Wherefore art thou, OSC?
14/01/08 Property New Straits Times By Salleh Buang
When Prime Mininster Datuk Seri Abdullah Ahmad Badawi launched the One-Stop
Centre (OSC) initiative in April last year, he emphasised that it was part
of "several moves by the government to boost the property sector in the
True. The OSC is part of a "package of incentives" for investors who want to
do business here, especially in the property sector.
The other components of the package include tax exemptions for certain
industries located in specific zones, such as the Iskandar Development
Region; scrapping of the Real Property Gains Tax; relaxing of Foreign
Investment Committee approval conditions for acquisitions by foreigners; and
the replacement of the Certificate of Fitness for Occupation (CF) with the
Certificate of Completion and Compliance or CCC.
Of the incentives, Abdullah said these would mean nothing unless the public
service delivery system is improved and the local government machinery can
rid itself of its bureaucratic red tape. Therefore, the OSC.
At its core is "fast track approval of four months" � a major incentive
given to developers undertaking the Build-Then-Sell (BTS) mode of housing
delivery. The fast track approval is also extended to developers undertaking
high impact projects.
With the OSC in place, developers can expect to have three things done fast:
Change of land use, sub-division and layout planning and building plan
For developers not undertaking the BTS system, the wait is a bit longer than
four months, but still much shorter than before � which has been anything
from one to three years.
"I believe shortening the timeframe will have a positive impact on the
construction industry, investors and business people who have long waited
for less bureaucracy and the lowering of hidden costs in Malaysia," Abdullah
said at a conference last April.
The dark side of this happy announcement is that the BTS system is actually
not a complete BTS but a watered-down version that the National House Buyers
Association calls the "10:90 variant".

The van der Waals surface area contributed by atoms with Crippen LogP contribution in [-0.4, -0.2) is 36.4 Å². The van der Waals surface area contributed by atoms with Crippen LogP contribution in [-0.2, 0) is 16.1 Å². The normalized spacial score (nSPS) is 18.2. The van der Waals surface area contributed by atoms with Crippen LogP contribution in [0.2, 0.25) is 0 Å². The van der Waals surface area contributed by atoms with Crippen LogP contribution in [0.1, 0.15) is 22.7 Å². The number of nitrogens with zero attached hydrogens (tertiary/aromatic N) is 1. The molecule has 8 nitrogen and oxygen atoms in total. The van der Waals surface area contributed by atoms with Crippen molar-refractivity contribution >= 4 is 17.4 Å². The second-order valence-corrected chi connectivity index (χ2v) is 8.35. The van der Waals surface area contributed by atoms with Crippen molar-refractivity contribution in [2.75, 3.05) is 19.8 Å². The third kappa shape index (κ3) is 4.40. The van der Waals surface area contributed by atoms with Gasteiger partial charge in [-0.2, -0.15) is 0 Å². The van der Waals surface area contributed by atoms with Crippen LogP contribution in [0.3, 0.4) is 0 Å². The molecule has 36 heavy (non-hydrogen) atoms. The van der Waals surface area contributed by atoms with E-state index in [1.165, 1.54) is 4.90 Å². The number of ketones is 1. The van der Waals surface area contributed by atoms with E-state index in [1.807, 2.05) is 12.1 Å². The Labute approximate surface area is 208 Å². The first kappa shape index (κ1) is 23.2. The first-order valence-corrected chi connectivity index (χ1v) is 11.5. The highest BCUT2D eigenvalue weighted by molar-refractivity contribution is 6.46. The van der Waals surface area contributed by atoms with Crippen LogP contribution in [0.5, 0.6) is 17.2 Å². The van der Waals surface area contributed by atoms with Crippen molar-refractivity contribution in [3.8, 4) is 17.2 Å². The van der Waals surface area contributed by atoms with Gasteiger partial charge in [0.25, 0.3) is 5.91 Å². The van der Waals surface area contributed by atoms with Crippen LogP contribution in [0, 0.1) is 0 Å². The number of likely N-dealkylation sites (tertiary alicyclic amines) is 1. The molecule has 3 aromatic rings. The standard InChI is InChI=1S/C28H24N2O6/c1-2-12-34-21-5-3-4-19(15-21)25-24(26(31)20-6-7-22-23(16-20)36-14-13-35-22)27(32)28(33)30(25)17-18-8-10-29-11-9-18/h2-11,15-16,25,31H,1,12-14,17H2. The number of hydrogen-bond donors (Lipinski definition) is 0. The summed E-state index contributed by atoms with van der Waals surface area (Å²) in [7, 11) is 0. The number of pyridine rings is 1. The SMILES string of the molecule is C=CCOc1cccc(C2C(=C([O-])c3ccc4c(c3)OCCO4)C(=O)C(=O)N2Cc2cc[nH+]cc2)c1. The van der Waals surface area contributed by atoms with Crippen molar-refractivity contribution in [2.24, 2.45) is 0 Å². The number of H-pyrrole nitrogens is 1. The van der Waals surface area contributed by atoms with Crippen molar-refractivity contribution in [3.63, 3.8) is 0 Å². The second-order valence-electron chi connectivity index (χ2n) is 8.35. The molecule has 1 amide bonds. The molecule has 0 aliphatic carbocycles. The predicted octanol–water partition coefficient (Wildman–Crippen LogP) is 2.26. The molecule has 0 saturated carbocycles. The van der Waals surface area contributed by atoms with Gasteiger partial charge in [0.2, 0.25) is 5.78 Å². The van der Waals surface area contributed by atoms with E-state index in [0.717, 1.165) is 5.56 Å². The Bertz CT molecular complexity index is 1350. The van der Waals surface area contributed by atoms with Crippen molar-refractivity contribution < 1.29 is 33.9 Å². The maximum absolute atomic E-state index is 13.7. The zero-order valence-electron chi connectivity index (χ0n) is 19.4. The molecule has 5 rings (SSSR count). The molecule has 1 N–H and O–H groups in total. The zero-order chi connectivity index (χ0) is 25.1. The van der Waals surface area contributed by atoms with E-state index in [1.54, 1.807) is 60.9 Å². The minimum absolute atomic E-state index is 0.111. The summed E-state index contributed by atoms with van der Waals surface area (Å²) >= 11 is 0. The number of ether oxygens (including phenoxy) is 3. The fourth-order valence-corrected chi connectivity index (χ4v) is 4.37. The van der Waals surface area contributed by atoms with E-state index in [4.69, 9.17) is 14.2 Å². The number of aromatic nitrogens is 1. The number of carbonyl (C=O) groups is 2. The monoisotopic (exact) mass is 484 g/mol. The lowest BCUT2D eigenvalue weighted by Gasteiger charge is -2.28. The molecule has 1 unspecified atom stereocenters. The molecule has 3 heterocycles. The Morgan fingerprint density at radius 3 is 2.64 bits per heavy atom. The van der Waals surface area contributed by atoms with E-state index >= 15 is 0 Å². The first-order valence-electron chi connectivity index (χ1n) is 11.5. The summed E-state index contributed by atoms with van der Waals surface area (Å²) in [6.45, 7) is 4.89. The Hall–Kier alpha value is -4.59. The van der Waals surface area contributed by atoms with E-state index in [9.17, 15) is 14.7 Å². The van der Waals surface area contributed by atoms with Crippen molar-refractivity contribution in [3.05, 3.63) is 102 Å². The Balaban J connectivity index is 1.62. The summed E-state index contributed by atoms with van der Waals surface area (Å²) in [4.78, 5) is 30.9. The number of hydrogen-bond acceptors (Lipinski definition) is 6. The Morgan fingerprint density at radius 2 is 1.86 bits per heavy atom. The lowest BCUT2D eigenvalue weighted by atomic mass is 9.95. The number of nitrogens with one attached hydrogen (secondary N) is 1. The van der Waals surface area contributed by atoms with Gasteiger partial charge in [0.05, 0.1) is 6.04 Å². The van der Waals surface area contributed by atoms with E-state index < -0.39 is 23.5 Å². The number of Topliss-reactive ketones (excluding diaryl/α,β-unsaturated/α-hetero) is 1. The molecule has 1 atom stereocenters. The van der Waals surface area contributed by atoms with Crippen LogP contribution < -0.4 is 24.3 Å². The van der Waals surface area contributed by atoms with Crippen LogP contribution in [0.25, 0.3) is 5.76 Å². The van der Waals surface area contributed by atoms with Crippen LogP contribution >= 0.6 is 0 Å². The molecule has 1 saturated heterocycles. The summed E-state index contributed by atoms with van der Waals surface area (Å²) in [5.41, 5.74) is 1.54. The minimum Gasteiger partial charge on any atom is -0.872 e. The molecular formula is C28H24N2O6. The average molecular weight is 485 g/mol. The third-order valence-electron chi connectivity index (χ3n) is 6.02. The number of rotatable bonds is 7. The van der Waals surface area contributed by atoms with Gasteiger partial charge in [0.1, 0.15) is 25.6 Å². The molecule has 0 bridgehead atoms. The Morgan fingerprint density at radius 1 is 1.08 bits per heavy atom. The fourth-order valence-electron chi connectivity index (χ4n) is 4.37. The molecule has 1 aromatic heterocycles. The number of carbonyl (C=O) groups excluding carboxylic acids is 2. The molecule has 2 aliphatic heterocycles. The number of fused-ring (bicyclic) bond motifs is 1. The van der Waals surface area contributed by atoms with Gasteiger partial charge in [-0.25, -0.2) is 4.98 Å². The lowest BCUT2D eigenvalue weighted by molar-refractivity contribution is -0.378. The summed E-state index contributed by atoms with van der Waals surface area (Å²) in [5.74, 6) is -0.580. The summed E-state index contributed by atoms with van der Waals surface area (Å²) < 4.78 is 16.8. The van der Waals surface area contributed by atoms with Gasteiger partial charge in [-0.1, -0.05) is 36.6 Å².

Malaysian house purchasers still have to buy their houses "off the plan",
and they still run the risk of the project being abandoned later.
Since the BTS system will run parallel with the traditional system, many
people also believe that most developers will continue to practise the
traditional method: The Sell-Then- Build system.
Another problem is that the BTS system is only for a trial period of two
years. It will be "reviewed" after that, according to Deputy Prime Minister
Datuk Seri Najib Abdul Razak. That review is due in the middle of this year.
What will be the decision then?
To ensure that the fourmonth target can actually be achieved by the OSC, the
Ministry of Housing and Local Government released a detailed flow chart on
the work to be done by respective parties along each step of the way. These
parties are not only the local authority and the Land Office, but also other
"technical departments" such as Town and Country Planning, Public Works,
Drainage and Irrigation, Sewerage Services, Environment, Fire and Rescue,
Mineral and Geoscience, Tenaga Nasional Bhd and the State Water Authority.
Many may believe that the OSC is a new creation, a federal government
initiative. My research found out differently.
For example, the Johor Baru Tengah Municipal Council website (www.
johordt.gov.my/mpjbt/en/ jabatan/osc.htm) states that the council had
established its OSC as early as Jan 1, 2004.